Afghans f lood out of Iran as sanc­tions bite and prices rise

The Daily Telegraph - - World news - By Ben Farmer SOUTH ASIA COR­RE­SPON­DENT and Akhtar Makoii in Herat

A BIT­TER wind scours the desert out­side Herat as minibus after minibus drops off its pas­sen­gers at a camp for Afghans re­turn­ing from Iran.

Car­ry­ing mea­gre bun­dles of pos­ses­sions, work­ing men, fam­i­lies and even chil­dren pon­der their prospects back in their home­land.

Smug­gling them­selves into Iran has long been a com­mon choice for Afghans seek­ing money and safety, but the stream of those com­ing back has swollen sharply this year.

Iran’s econ­omy is strug­gling un­der re­newed US sanc­tions and the at­trac­tion of a coun­try that once held the prom­ise of a fi­nan­cial life­line for poverty-stricken Afghans is wan­ing.

The same eco­nomic woes blamed for a spate of Ira­nian mi­grants tak­ing dinghies across the English Chan­nel are caus­ing a flood of Afghans to re­turn home.

About 780,000 un­doc­u­mented Afghans re­turned in 2018, ac­cord­ing to the In­ter­na­tional Or­gan­i­sa­tion for Mi­gra­tion (IOM), the high­est fig­ure since records be­gan seven years ago.

Many had been de­ported after be­ing rounded up by po­lice, but the num­ber of peo­ple choos­ing to come back dou­bled from the pre­vi­ous year, to 355,000.

Jan Mo­ham­mad, a 55-year-old from War­dak prov­ince, said the fal­ter­ing econ­omy made his life as a ca­sual day labourer un­sus­tain­able.

“Since last year prices sky­rock­eted and it was im­pos­si­ble for us to live there,” he told The Daily Tele­graph. He and his fam­ily first set out from Iran to claim asy­lum in Europe, only to be stopped on the Turk­ish bor­der.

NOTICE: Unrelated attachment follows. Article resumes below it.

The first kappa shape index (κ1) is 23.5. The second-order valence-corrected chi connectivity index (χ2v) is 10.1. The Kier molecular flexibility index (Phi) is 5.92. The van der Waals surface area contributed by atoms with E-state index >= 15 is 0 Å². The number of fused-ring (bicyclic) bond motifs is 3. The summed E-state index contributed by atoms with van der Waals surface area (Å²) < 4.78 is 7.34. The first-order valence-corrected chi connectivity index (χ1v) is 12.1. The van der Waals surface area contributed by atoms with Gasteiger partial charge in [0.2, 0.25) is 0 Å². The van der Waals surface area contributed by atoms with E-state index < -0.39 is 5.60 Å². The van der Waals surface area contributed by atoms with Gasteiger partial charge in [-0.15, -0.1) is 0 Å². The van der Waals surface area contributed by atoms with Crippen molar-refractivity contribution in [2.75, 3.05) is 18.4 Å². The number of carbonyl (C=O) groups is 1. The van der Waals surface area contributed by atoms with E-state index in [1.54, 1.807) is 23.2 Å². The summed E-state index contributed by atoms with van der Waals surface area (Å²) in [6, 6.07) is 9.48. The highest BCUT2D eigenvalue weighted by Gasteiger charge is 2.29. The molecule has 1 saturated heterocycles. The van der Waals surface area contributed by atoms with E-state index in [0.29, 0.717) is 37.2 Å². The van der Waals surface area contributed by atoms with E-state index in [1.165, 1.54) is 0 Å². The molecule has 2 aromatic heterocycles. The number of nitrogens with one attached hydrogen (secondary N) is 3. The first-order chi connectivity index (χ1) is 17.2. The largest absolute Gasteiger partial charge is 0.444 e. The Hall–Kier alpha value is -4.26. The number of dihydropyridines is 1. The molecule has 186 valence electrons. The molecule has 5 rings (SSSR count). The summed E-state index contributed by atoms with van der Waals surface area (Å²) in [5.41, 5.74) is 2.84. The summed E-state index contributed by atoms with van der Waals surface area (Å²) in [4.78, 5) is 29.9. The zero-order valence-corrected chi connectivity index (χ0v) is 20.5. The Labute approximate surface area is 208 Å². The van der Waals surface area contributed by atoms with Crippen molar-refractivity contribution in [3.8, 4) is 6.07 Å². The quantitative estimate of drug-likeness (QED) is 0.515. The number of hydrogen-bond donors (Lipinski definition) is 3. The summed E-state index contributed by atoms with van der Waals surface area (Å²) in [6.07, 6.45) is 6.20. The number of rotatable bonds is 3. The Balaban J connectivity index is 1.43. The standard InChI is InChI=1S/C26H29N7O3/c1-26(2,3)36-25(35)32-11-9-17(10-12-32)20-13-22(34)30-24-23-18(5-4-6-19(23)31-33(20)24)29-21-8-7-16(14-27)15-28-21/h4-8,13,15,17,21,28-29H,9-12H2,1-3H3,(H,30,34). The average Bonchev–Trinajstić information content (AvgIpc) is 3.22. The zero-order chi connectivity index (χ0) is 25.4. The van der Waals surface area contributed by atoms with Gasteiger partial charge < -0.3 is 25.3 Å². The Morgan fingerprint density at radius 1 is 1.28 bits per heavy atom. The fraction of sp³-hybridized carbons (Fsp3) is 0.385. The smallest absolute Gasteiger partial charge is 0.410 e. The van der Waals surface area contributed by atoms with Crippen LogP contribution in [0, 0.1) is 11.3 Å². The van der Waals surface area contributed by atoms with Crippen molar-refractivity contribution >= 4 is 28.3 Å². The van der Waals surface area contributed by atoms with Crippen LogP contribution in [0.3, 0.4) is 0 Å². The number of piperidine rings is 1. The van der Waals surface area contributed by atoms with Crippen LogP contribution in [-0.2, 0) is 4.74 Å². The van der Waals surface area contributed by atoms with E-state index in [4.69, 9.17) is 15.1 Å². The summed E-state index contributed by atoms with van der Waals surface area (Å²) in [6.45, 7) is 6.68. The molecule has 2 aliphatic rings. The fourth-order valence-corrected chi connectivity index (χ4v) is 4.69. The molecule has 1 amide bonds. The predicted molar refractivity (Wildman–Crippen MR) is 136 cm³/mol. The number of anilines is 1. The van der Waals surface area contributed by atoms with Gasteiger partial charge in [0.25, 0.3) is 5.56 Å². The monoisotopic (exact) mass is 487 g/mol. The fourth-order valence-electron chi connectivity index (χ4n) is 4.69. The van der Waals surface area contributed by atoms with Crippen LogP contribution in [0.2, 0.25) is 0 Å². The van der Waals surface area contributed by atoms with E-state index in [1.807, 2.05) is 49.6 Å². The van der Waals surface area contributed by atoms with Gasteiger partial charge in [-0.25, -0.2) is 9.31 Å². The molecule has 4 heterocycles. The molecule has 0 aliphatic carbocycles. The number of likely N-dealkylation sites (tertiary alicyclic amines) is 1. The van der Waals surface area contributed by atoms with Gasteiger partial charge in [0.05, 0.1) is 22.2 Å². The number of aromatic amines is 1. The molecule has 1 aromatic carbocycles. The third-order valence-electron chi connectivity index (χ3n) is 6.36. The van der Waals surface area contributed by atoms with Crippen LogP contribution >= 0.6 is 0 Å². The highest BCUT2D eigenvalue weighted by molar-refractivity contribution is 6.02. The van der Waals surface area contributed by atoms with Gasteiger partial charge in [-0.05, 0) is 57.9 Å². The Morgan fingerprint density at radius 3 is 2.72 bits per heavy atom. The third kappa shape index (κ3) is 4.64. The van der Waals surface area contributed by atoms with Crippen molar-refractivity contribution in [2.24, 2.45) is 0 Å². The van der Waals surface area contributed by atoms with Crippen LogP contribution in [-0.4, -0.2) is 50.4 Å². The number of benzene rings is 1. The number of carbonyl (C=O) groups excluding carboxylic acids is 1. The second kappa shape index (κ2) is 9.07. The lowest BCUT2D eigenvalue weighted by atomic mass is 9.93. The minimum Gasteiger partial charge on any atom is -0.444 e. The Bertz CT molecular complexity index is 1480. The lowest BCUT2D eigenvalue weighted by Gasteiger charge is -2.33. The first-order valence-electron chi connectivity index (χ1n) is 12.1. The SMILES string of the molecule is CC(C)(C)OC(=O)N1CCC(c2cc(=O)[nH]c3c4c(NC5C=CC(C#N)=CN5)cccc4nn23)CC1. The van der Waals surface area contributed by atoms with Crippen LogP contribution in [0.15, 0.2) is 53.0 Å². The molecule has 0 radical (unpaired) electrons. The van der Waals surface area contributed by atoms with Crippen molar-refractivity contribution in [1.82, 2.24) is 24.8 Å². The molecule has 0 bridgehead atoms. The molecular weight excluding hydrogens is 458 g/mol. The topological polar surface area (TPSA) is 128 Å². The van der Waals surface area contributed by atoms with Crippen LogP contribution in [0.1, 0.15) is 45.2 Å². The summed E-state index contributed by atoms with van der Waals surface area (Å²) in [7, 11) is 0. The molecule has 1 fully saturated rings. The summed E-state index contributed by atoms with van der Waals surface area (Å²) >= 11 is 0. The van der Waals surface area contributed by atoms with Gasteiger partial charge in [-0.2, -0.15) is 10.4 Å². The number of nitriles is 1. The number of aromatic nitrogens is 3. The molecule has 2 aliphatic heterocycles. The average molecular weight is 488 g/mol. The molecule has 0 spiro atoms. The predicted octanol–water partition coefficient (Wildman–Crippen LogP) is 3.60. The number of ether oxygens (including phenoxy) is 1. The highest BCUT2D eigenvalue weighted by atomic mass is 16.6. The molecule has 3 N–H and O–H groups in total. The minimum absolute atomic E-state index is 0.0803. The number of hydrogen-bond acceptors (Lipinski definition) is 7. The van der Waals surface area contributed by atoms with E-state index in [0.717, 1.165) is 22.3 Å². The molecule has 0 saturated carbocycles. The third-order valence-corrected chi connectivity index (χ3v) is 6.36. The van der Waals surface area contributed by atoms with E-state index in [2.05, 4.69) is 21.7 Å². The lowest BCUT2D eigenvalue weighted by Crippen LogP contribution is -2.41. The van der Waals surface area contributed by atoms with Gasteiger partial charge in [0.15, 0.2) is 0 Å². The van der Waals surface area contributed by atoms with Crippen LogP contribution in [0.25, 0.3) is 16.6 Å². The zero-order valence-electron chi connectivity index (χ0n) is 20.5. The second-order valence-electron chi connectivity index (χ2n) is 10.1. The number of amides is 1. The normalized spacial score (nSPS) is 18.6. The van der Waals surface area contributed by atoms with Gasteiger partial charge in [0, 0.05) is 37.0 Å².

Me­hdi, a 25-year-old, said ris­ing prices de­voured wages from his fac­tory job in Da­ma­vand, 50 miles east of Tehran.

“Dur­ing the last year or so, we could just earn enough to spend on food. It was im­pos­si­ble to save money,” he said.

“If you don’t work one day in Iran, you will be hun­gry that day and have noth­ing to eat. Com­pared with last year, prices have tripled.” Don­ald Trump, the US pres­i­dent, reim­posed a range of sanc­tions on Iran last year after pulling out of the 2015 in­ter­na­tional nu­clear deal he claimed was too soft on Tehran.

Wash­ing­ton has vowed to wage a cam­paign of “max­i­mum pres­sure” on Iran’s econ­omy to force it to ac­cept tougher lim­its on its nu­clear and mis­sile pro­grammes.

The sanc­tions have added to ex­ist­ing eco­nomic weak­ness, send­ing the rial into a dive and set­ting off gal­lop­ing in­fla­tion. The cur­rency fell 60 per cent last year and in­fla­tion is 40 per cent. Eco­nomic pain has con­trib­uted to spo­radic street protests since late in 2017.

The “mas­sive in­crease” in re­turn­ing Afghans was “largely driven by re­cent po­lit­i­cal and eco­nomic is­sues in Iran in­clud­ing mas­sive cur­rency de­val­u­a­tion,” the IOM said. “As Afghans pri­mar­ily work in the in­for­mal econ­omy in Iran, the de­mand for this type of work is dras­ti­cally re­duced.”

Afghans still in Iran said the sit­u­a­tion was driv­ing peo­ple to Europe. “Life is even get­ting worse for Ira­ni­ans,” said Haji Shak­our in Saveh, 60 miles south-west of the cap­i­tal.

“I know many Ira­ni­ans who left the coun­try and went to Europe or Canada. Sanc­tions have a very big im­pact on my life. Ev­ery­thing is chang­ing; prices are get­ting high ev­ery day.”

The In­ter­na­tional Mon­e­tary Fund has pre­dicted that the re­ces­sion, which Iran slipped into last year, will deepen in 2019.

The US sanc­tions on en­ergy, ship­ping and fi­nance were only fully reim­posed in Novem­ber and have yet to be com­pletely felt.

Yet those re­turn­ing to Afghanistan face one of the worst droughts in decades and grow­ing civil­ian ca­su­al­ties from the gov­ern­ment strug­gle with the Tal­iban in­sur­gency.

“I’m also con­sid­er­ing leav­ing, but not to Afghanistan be­cause I don’t want to go from bad to worse,” said Haji Shak­our. “I may go to Tur­key.”

‘I know many Ira­ni­ans who left the coun­try and went to Europe … Sanc­tions have a very big im­pact on my life’

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